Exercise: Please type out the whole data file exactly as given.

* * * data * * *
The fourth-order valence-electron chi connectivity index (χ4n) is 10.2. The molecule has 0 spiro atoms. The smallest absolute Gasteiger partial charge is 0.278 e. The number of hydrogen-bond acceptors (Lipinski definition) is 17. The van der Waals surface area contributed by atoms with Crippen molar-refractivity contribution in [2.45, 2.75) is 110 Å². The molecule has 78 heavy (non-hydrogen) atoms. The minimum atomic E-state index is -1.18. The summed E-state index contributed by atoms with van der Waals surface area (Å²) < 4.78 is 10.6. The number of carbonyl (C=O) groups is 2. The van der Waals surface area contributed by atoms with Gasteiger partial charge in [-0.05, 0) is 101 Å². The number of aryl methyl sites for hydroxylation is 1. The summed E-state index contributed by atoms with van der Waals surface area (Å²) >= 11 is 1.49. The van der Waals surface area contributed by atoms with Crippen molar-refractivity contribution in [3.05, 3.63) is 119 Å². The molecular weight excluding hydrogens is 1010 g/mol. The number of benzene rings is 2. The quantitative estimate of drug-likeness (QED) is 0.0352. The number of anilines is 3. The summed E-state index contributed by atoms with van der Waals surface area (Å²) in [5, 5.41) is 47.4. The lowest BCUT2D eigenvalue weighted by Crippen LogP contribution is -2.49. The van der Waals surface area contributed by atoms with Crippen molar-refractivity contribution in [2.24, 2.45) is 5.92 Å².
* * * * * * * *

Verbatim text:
The fourth-order valence-electron chi connectivity index (χ4n) is 10.2. The molecule has 0 spiro atoms. The smallest absolute Gasteiger partial charge is 0.278 e. The number of hydrogen-bond acceptors (Lipinski definition) is 17. The van der Waals surface area contributed by atoms with Crippen molar-refractivity contribution in [2.45, 2.75) is 110 Å². The molecule has 78 heavy (non-hydrogen) atoms. The minimum atomic E-state index is -1.18. The summed E-state index contributed by atoms with van der Waals surface area (Å²) < 4.78 is 10.6. The number of carbonyl (C=O) groups is 2. The van der Waals surface area contributed by atoms with Gasteiger partial charge in [-0.05, 0) is 101 Å². The number of aryl methyl sites for hydroxylation is 1. The summed E-state index contributed by atoms with van der Waals surface area (Å²) >= 11 is 1.49. The van der Waals surface area contributed by atoms with Crippen molar-refractivity contribution in [3.05, 3.63) is 119 Å². The molecular weight excluding hydrogens is 1010 g/mol. The number of benzene rings is 2. The quantitative estimate of drug-likeness (QED) is 0.0352. The number of anilines is 3. The summed E-state index contributed by atoms with van der Waals surface area (Å²) in [5, 5.41) is 47.4. The lowest BCUT2D eigenvalue weighted by Crippen LogP contribution is -2.49. The van der Waals surface area contributed by atoms with Crippen molar-refractivity contribution in [2.24, 2.45) is 5.92 Å².